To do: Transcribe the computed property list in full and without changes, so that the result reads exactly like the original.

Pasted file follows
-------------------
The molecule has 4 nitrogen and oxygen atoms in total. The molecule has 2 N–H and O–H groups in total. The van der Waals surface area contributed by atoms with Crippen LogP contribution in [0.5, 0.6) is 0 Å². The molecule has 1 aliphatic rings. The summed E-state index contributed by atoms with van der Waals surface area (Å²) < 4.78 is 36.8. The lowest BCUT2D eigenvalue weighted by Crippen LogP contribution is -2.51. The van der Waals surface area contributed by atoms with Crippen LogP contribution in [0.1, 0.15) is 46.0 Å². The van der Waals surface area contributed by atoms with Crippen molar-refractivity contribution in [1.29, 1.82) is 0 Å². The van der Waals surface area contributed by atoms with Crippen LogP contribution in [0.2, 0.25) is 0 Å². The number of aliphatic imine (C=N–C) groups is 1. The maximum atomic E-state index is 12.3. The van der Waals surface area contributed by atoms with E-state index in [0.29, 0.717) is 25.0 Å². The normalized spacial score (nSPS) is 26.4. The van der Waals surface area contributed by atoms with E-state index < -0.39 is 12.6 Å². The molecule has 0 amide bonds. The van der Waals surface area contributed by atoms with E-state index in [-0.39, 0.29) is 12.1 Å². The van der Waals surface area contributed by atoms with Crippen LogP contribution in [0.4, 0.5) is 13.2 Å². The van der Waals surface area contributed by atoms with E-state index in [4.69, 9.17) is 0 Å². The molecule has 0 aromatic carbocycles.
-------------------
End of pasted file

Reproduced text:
The molecule has 4 nitrogen and oxygen atoms in total. The molecule has 2 N–H and O–H groups in total. The van der Waals surface area contributed by atoms with Crippen LogP contribution in [0.5, 0.6) is 0 Å². The molecule has 1 aliphatic rings. The summed E-state index contributed by atoms with van der Waals surface area (Å²) < 4.78 is 36.8. The lowest BCUT2D eigenvalue weighted by Crippen LogP contribution is -2.51. The van der Waals surface area contributed by atoms with Crippen LogP contribution in [0.1, 0.15) is 46.0 Å². The van der Waals surface area contributed by atoms with Crippen molar-refractivity contribution in [1.29, 1.82) is 0 Å². The van der Waals surface area contributed by atoms with Crippen LogP contribution in [0.2, 0.25) is 0 Å². The number of aliphatic imine (C=N–C) groups is 1. The maximum atomic E-state index is 12.3. The van der Waals surface area contributed by atoms with E-state index in [0.29, 0.717) is 25.0 Å². The normalized spacial score (nSPS) is 26.4. The van der Waals surface area contributed by atoms with E-state index < -0.39 is 12.6 Å². The molecule has 0 amide bonds. The van der Waals surface area contributed by atoms with E-state index in [-0.39, 0.29) is 12.1 Å². The van der Waals surface area contributed by atoms with Crippen LogP contribution in [0.4, 0.5) is 13.2 Å². The van der Waals surface area contributed by atoms with E-state index in [4.69, 9.17) is 0 Å². The molecule has 0 aromatic carbocycles.